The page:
Alberta oil spill site remains heavily contaminated
More than four million litres of oil spilled from the Rainbow pipeline in April.
energy resources conservation board
Plains Midstream Canada
EDMONTON: Photos taken at the site of Alberta’s second-worst pipeline spill suggest at least part of the site remains heavily contaminated despite company suggestions that the cleanup is complete.
Greenpeace released the pictures Friday of a pond adjacent to the Rainbow pipeline leak in northern Alberta that was detected April 29, 2011. It spilled 4.5 million litres of oil onto the landscape, closed a school in the nearby community of Little Buffalo and created health problems there as well.
At almost the same time as the photos were released, the provincial government announced a review of pipeline safety.
The photos, which Greenpeace says were taken last week, appear to show large globs of oil fouling vegetation and an oily sheen on the water. Deer and wolf tracks were spotted around the bank of the fouled pond.
“It had a really pungent smell and was hard to be around,” said Melina Laboucan-Massimo, who works with Greenpeace and is a member of the local aboriginal band. “People who have hunted this area for generations no longer go there.”
Samples of oil and water said to be from the site smelled sharply of oil and burned rubber. Greenpeace has yet to test the samples to determine what they contain.
The pond was on the south side of the pipeline corridor. Laboucan-Massimo said land on the north side appeared to be in better shape and was showing signs of recovery.
Pipeline owner Plains Midstream Canada says on its website that remediation on the site was completed last December.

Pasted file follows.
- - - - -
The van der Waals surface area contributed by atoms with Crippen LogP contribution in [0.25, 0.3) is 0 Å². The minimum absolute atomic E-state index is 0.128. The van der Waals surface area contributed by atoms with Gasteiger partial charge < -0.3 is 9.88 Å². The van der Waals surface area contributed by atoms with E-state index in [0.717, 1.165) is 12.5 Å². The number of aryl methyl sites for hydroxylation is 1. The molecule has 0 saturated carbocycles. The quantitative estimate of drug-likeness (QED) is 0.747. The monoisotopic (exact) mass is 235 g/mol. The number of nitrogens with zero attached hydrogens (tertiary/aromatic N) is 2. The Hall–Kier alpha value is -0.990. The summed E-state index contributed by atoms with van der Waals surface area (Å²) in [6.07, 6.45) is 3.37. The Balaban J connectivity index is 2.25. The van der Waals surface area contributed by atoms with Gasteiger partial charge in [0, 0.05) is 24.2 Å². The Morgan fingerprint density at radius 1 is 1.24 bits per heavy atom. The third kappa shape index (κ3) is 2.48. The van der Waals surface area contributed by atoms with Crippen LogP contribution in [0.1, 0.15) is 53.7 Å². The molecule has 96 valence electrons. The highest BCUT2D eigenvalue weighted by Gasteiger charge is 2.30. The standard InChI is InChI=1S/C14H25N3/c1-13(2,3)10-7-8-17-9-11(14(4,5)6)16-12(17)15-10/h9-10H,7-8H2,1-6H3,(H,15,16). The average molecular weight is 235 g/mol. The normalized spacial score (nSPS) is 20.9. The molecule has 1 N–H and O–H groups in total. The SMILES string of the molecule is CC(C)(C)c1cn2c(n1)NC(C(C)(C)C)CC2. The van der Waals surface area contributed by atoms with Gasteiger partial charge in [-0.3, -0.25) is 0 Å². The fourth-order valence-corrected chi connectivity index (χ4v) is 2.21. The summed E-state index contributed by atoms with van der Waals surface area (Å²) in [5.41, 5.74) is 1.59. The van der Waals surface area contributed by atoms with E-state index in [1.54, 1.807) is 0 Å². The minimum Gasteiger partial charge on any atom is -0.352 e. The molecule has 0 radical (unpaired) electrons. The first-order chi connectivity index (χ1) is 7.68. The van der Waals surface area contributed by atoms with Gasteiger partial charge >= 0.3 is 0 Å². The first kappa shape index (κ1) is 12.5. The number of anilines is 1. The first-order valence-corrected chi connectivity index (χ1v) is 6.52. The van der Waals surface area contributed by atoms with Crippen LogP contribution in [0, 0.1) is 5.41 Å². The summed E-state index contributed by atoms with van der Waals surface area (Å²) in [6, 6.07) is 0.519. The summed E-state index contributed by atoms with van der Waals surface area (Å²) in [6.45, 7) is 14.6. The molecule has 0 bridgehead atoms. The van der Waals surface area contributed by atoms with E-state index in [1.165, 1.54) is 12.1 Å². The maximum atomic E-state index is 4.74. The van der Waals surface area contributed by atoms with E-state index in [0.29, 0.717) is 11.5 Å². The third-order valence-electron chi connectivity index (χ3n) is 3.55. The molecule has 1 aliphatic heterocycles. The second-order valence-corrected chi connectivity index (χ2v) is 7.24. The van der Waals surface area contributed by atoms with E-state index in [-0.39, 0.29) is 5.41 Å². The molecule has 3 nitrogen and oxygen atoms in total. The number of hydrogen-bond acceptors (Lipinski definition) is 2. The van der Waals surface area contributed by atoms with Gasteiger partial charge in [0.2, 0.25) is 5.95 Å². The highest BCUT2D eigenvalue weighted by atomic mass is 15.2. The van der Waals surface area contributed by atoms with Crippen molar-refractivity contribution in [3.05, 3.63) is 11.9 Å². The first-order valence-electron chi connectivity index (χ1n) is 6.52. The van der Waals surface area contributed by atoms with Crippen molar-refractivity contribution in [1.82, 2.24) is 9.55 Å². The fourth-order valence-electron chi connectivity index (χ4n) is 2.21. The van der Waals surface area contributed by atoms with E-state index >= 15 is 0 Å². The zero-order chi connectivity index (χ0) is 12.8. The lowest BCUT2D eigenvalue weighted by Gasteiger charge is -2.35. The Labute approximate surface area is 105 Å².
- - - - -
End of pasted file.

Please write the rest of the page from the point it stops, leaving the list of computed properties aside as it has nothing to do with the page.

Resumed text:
“Plains remains committed to completing the comprehensive site cleanup and will ensure the land is properly restored to meet all applicable environmental standards,” it says.
A company spokesman was not available to comment on the state of the cleanup.
Alberta Environment spokeswoman Jessica Potter said the government hasn’t yet given its final approval to the Rainbow cleanup, adding the company remains responsible for the site.
“They have to prove to us the site’s cleaned up and meets our standards,” she said.
Inspectors will visit the site before any final approvals are given, said Potter. Such approvals for other spills have taken as long as three years.
While there are no fixed timelines for remediation, Potter said there’s an “expectation” the work gets done efficiently.
“If we feel a company is not cleaning up, we will issue an enforcement order,” she said.
An inspector is slated to visit the site next week, Potter said.
The Energy Resources Conservation Board—Alberta’s energy regulator—allowed Plains to reopen the 44-year-old pipeline last August.
Greenpeace spokesman Mike Hudema said the state of the pond, given the company’s statements, raises questions about the Alberta government’s oversight on environmental cleanup.
“The province should be overseeing these cleanup efforts, should be ensuring the cleanup is timely, should be ensuring that adequate cleanup is done, and that all claims by the company as to where the cleanup process is are truthful,” he said.
Also Friday, Alberta Energy Minister Ken Hughes announced a review of pipeline safety. He said in Calgary that the review would be led by the Energy Resources Conservation Board and be conducted by an independent agency. The review is to look at how pipeline integrity is managed, how safety of pipes crossing water is ensured and how responses to pipeline malfunctions are handled.
The review is expected to take months.
Hudema scoffed at a review led by an agency that he said is “part of the problem.”
“It makes no sense to me to have one of the bodies that is potentially the problem for Alberta’s pipeline problems to investigate itself,” he said.
Hudema said the review should be led either by a scientific panel or the provincial auditor general, as was done in Saskatchewan.
©The Canadian Press